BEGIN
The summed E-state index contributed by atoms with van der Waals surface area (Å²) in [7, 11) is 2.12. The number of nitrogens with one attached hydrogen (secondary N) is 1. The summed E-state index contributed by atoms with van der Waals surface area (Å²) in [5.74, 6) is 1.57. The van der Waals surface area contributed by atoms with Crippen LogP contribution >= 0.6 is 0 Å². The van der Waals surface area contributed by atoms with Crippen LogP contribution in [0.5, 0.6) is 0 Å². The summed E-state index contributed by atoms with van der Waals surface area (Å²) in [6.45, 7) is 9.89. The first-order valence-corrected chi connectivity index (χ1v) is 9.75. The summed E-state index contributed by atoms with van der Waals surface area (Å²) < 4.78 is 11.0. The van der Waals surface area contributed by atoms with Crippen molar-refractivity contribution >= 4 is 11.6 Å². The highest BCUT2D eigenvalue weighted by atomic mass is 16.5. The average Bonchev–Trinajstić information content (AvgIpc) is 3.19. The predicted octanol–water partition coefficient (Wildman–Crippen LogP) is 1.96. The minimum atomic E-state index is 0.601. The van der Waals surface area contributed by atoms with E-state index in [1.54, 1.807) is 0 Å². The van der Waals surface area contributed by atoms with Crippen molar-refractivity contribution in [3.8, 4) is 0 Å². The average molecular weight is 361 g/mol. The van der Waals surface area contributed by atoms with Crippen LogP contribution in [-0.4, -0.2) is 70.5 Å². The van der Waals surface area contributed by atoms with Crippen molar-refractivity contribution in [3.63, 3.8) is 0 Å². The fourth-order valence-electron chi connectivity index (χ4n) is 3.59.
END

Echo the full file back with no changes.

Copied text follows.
The summed E-state index contributed by atoms with van der Waals surface area (Å²) in [7, 11) is 2.12. The number of nitrogens with one attached hydrogen (secondary N) is 1. The summed E-state index contributed by atoms with van der Waals surface area (Å²) in [5.74, 6) is 1.57. The van der Waals surface area contributed by atoms with Crippen LogP contribution >= 0.6 is 0 Å². The van der Waals surface area contributed by atoms with Crippen LogP contribution in [0.5, 0.6) is 0 Å². The summed E-state index contributed by atoms with van der Waals surface area (Å²) in [6.45, 7) is 9.89. The first-order valence-corrected chi connectivity index (χ1v) is 9.75. The summed E-state index contributed by atoms with van der Waals surface area (Å²) < 4.78 is 11.0. The van der Waals surface area contributed by atoms with Crippen molar-refractivity contribution >= 4 is 11.6 Å². The highest BCUT2D eigenvalue weighted by atomic mass is 16.5. The average Bonchev–Trinajstić information content (AvgIpc) is 3.19. The predicted octanol–water partition coefficient (Wildman–Crippen LogP) is 1.96. The minimum atomic E-state index is 0.601. The van der Waals surface area contributed by atoms with E-state index in [1.54, 1.807) is 0 Å². The van der Waals surface area contributed by atoms with Crippen molar-refractivity contribution in [3.8, 4) is 0 Å². The average molecular weight is 361 g/mol. The van der Waals surface area contributed by atoms with Crippen LogP contribution in [-0.4, -0.2) is 70.5 Å². The van der Waals surface area contributed by atoms with Crippen molar-refractivity contribution in [3.63, 3.8) is 0 Å². The fourth-order valence-electron chi connectivity index (χ4n) is 3.59.